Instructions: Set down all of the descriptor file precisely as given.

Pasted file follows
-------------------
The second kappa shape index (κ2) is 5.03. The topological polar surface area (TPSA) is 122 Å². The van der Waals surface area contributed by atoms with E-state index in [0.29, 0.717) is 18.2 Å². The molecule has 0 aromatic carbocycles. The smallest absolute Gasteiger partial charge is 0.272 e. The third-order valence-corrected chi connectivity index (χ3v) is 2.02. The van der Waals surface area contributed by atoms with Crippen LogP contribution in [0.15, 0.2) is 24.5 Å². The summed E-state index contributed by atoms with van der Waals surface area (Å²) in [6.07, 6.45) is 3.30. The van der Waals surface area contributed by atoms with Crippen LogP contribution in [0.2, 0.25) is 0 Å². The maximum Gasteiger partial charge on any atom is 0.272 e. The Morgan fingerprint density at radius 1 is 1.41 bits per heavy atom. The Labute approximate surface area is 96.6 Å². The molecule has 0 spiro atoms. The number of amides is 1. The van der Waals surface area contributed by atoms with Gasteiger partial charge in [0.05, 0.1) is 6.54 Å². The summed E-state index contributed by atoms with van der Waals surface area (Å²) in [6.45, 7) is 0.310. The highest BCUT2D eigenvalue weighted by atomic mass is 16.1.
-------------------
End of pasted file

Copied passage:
The second kappa shape index (κ2) is 5.03. The topological polar surface area (TPSA) is 122 Å². The van der Waals surface area contributed by atoms with E-state index in [0.29, 0.717) is 18.2 Å². The molecule has 0 aromatic carbocycles. The smallest absolute Gasteiger partial charge is 0.272 e. The third-order valence-corrected chi connectivity index (χ3v) is 2.02. The van der Waals surface area contributed by atoms with Crippen LogP contribution in [0.15, 0.2) is 24.5 Å². The summed E-state index contributed by atoms with van der Waals surface area (Å²) in [6.07, 6.45) is 3.30. The van der Waals surface area contributed by atoms with Crippen LogP contribution in [0.2, 0.25) is 0 Å². The maximum Gasteiger partial charge on any atom is 0.272 e. The Morgan fingerprint density at radius 1 is 1.41 bits per heavy atom. The Labute approximate surface area is 96.6 Å². The molecule has 0 spiro atoms. The number of amides is 1. The van der Waals surface area contributed by atoms with Gasteiger partial charge in [0.05, 0.1) is 6.54 Å². The summed E-state index contributed by atoms with van der Waals surface area (Å²) in [6.45, 7) is 0.310. The highest BCUT2D eigenvalue weighted by atomic mass is 16.1.